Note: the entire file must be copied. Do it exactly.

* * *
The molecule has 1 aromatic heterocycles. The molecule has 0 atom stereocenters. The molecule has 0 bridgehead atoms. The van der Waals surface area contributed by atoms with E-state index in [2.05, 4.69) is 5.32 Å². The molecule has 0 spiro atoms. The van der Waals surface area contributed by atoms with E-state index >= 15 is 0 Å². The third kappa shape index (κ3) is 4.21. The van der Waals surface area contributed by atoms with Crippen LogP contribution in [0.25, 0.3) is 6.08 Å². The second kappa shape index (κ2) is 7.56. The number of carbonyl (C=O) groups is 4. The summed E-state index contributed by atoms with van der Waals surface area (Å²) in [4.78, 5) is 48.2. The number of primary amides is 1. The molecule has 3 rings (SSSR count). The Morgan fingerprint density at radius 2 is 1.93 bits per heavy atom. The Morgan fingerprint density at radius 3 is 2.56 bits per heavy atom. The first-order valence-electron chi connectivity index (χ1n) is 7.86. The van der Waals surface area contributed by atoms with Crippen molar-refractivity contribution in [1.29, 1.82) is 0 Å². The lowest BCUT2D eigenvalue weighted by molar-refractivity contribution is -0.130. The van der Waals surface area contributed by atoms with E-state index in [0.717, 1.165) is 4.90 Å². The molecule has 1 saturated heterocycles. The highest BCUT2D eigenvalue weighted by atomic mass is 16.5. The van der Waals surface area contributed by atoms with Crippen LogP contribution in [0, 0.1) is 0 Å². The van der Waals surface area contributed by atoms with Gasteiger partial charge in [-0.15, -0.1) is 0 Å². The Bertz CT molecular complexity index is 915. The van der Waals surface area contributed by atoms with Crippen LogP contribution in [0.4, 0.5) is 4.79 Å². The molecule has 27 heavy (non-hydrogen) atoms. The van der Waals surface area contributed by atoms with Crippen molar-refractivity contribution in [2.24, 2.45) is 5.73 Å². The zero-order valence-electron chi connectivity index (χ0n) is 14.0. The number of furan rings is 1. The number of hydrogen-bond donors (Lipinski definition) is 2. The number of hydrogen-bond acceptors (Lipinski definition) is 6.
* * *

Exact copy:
The molecule has 1 aromatic heterocycles. The molecule has 0 atom stereocenters. The molecule has 0 bridgehead atoms. The van der Waals surface area contributed by atoms with E-state index in [2.05, 4.69) is 5.32 Å². The molecule has 0 spiro atoms. The van der Waals surface area contributed by atoms with E-state index >= 15 is 0 Å². The third kappa shape index (κ3) is 4.21. The van der Waals surface area contributed by atoms with Crippen LogP contribution in [0.25, 0.3) is 6.08 Å². The second kappa shape index (κ2) is 7.56. The number of carbonyl (C=O) groups is 4. The summed E-state index contributed by atoms with van der Waals surface area (Å²) in [4.78, 5) is 48.2. The number of primary amides is 1. The molecule has 3 rings (SSSR count). The Morgan fingerprint density at radius 2 is 1.93 bits per heavy atom. The Morgan fingerprint density at radius 3 is 2.56 bits per heavy atom. The first-order valence-electron chi connectivity index (χ1n) is 7.86. The van der Waals surface area contributed by atoms with Crippen molar-refractivity contribution in [1.29, 1.82) is 0 Å². The lowest BCUT2D eigenvalue weighted by molar-refractivity contribution is -0.130. The van der Waals surface area contributed by atoms with E-state index in [0.717, 1.165) is 4.90 Å². The molecule has 1 saturated heterocycles. The highest BCUT2D eigenvalue weighted by atomic mass is 16.5. The van der Waals surface area contributed by atoms with Crippen LogP contribution in [0, 0.1) is 0 Å². The van der Waals surface area contributed by atoms with Gasteiger partial charge in [-0.15, -0.1) is 0 Å². The Bertz CT molecular complexity index is 915. The van der Waals surface area contributed by atoms with Crippen LogP contribution in [0.4, 0.5) is 4.79 Å². The molecule has 27 heavy (non-hydrogen) atoms. The van der Waals surface area contributed by atoms with Crippen molar-refractivity contribution in [2.24, 2.45) is 5.73 Å². The zero-order valence-electron chi connectivity index (χ0n) is 14.0. The number of furan rings is 1. The number of hydrogen-bond donors (Lipinski definition) is 2. The number of hydrogen-bond acceptors (Lipinski definition) is 6.